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Caster Semenya Is Taking Legal Action Against the IAAF's Discriminatory Testosterone Rule

"I am Mokgadi Caster Semenya. I am a woman and I am fast."

Back in April, the IAAF announced its plans to establish new eligibility requirements for "female classification," which means that female runners who naturally possess higher levels of testosterone will have to compete in other races or race against men.

The policy goes into effect on November 1, and applies to women who participate in the 400m to the mile, including hurdles, 400m, 800m and 1500m races.

The rule unfairly targets runners like the 27-year-old South African track star Caster Semenya and she plans to fight back.

"It is not fair. I just want to run naturally, the way I was born," said the two-time Olympic champion. "I am Mokgadi Caster Semenya. I am a woman and I am fast."

She will fight the ruling at the Court of Arbitration for Sport (Cas), reports BBC Sport. Her case is set to take place today in Lausanne.

"Ms. Semenya, like all athletes, is entitled to compete the way she was born without being obliged to alter her body by any medical means," said the athlete's lawyers. Semenya says that the ruling further stigmatizes women who do not conform to contrived notions of femininity, and may cause some to take unsafe measure to alter their bodies as a result.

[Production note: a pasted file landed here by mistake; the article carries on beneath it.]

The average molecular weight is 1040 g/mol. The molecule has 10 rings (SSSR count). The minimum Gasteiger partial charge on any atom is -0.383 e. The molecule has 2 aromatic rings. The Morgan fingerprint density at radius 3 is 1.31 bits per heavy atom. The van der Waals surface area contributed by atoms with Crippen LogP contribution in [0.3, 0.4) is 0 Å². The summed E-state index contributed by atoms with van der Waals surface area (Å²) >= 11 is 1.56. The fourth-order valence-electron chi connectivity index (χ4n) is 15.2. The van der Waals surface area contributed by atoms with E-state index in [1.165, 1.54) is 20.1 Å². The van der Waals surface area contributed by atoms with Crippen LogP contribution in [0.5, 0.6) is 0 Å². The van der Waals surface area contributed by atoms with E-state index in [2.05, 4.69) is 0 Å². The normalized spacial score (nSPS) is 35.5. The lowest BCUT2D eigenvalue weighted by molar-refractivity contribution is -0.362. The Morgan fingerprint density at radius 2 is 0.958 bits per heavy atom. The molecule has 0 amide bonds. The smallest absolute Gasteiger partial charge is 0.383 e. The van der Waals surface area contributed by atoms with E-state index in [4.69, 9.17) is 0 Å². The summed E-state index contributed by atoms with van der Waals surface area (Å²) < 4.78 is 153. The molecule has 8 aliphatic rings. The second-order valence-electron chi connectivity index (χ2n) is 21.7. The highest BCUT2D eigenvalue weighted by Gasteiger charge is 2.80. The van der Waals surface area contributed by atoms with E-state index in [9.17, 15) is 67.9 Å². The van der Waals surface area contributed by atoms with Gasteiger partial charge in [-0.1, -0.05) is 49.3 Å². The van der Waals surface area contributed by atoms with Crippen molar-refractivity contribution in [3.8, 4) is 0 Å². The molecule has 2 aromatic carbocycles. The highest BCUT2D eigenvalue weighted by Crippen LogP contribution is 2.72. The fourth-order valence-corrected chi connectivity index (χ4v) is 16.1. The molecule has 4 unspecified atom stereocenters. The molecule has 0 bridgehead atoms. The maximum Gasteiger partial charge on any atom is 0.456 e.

This is not the first time Semenya has been targeted on account of gender classification. She has been asked by athletics officials in the past to take tests in order to identify her gender.

"I am very upset that I have been pushed into the public spotlight again," Semenya said in her first extensive remarks about the rule since it was announced in April.

"I don't like talking about this new rule," she was quoted as saying in The New York Times. "I just want to run naturally, the way I was born. It is not fair that I am told I must change. It is not fair that people question who I am."

Photo by AMOS GUMULIRA / AFP) (Photo by AMOS GUMULIRA/AFP via Getty Images

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Bisa Butler Summons Black History In Her Quilted Arts to Motivate the Fight for Black Lives

The artist draws on vintage African and African American imagery to create quilted portraiture that is a "celebration and an affirmation of Black life."